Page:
That something is Druin, who looks like a character that you come up with after you discover pot in high school, and he guides Krigari towards those who will one day defeat him: Honor Guard. Kirgari takes this about as well as any conquering comics warlord would, and sets his sights on Earth, becoming more and more obsessed with it as he diverges his fleet from Eth’s homeworld.
Druin is a neat archetype, the advisor who is the cold counterpoint to the villain’s white-hot rage, the kind of person you feel deep down will turn on them at the last second and either give the heroes a win, or an even bigger threat. And eventually it all does come to a head, as Krigari diverts his fleet from Eth’s homeworld, and starts a full-on invasion of Earth. He’s finally defeated…
… by Stormhawk! Remember him? Sure you do.
Stormhawk is another character with an inglorious background, showing up briefly in The Dark Age and being one of the “oh yeah, that guy” characters that make Astro City feel like a fully fleshed out universe. He goes out like a champ, dying the kind of death that feels earned even if it’s only over a couple of panels; no deconstruction of superheroic death here, no attempt to make it feel random and “realistic.”
He dies, and Druin is revealed to be Eth, who manipulates plants such as the grain that the red cake is made from. He and his people have been weighed down with guilt, sending the red cake every year as repentance, and Eth’s guilt has finally gotten the best of him, and he accepts whatever justice is deemed necessary for his hand in bumping off this minor superhero.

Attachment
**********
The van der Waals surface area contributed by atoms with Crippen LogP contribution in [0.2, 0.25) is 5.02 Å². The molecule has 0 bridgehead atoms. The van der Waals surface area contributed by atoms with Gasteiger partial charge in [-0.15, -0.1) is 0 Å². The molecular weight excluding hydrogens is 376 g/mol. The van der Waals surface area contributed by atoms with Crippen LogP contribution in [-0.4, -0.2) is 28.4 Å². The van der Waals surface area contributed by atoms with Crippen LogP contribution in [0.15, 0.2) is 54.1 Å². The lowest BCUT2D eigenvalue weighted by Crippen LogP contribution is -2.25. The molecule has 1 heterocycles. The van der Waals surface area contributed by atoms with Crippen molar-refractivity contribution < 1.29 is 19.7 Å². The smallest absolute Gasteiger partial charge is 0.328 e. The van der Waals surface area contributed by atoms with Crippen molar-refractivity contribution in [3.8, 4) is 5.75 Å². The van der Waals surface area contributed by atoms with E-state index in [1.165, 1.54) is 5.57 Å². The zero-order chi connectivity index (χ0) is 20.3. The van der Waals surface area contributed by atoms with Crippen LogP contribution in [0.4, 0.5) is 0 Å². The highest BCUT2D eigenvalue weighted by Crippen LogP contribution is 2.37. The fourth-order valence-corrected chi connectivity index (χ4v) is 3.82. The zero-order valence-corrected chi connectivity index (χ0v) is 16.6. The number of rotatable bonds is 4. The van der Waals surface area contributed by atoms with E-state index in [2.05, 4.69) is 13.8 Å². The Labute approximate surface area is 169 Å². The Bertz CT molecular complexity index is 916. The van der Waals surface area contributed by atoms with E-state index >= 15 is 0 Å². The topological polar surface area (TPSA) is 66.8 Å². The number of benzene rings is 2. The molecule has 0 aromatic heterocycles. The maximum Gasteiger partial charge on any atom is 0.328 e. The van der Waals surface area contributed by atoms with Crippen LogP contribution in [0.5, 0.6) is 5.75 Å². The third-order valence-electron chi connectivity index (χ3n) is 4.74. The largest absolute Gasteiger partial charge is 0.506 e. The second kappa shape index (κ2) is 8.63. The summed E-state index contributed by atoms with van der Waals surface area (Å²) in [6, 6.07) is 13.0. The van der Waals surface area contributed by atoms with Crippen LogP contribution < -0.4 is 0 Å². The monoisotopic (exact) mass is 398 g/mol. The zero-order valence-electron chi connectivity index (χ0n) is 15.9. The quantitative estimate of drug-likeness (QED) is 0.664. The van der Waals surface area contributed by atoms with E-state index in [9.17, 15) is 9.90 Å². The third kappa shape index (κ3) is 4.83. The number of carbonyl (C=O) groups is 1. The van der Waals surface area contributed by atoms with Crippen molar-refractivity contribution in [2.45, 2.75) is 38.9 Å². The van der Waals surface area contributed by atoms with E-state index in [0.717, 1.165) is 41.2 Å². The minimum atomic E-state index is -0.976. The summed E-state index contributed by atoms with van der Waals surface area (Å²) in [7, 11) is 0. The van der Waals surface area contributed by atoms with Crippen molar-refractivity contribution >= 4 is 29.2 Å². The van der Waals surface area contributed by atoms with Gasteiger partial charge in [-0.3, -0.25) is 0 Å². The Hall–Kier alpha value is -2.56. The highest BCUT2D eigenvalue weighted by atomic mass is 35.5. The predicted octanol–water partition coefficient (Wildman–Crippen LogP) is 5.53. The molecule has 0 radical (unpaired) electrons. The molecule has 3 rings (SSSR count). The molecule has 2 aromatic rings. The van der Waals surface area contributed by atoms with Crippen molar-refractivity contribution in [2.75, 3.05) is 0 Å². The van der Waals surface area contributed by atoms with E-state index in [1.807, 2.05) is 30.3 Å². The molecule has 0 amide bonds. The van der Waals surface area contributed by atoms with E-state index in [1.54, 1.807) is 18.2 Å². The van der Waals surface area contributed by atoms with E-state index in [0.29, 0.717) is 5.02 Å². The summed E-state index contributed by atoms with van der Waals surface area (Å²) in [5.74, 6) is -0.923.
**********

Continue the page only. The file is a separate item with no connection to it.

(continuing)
But that’s the thing about superheroes – not just Astro City superheroes, but any superhero. The minor leaguers are only minor in the grand scheme – not enough people bought their comic, they never clicked right on the teams. To a person who collected every run, every appearance, and can quote you the theories on the obscure continuity error that never got explained, they do matter. For no other reason than the same reason people like strawberry ice cream or one tabletop RPG system over another; people just like what they like.
So Stormhawk is not one of the greats, but to Eth, he was his favorite, just like to some fictional fan who’s collected every comic with Stormhawk in it, he’s their favorite.
And the final page – where Cleopatra has deemed Eth’s penance to be that he is honor-bound to memorialize this hero – is actually genuinely touching, putting the whole notion of an also-ran superhero into sharper relief. Any given superhero at the level of the JLA or the Avengers or Honor Guard has a 50% likelihood of having materially contributed to the preservation of all life in the universe at least once; there really is no such thing as a minor superhero when you look at it like that.
Stormhawk’s story is over, but what happened to the people and things he left behind is a story for another time. Next week, it’ll be a return to more familiar faces, as Quarrel (yay!) and Crackerjack (fuck that guy!) return to deal with the greatest nemesis of all: time.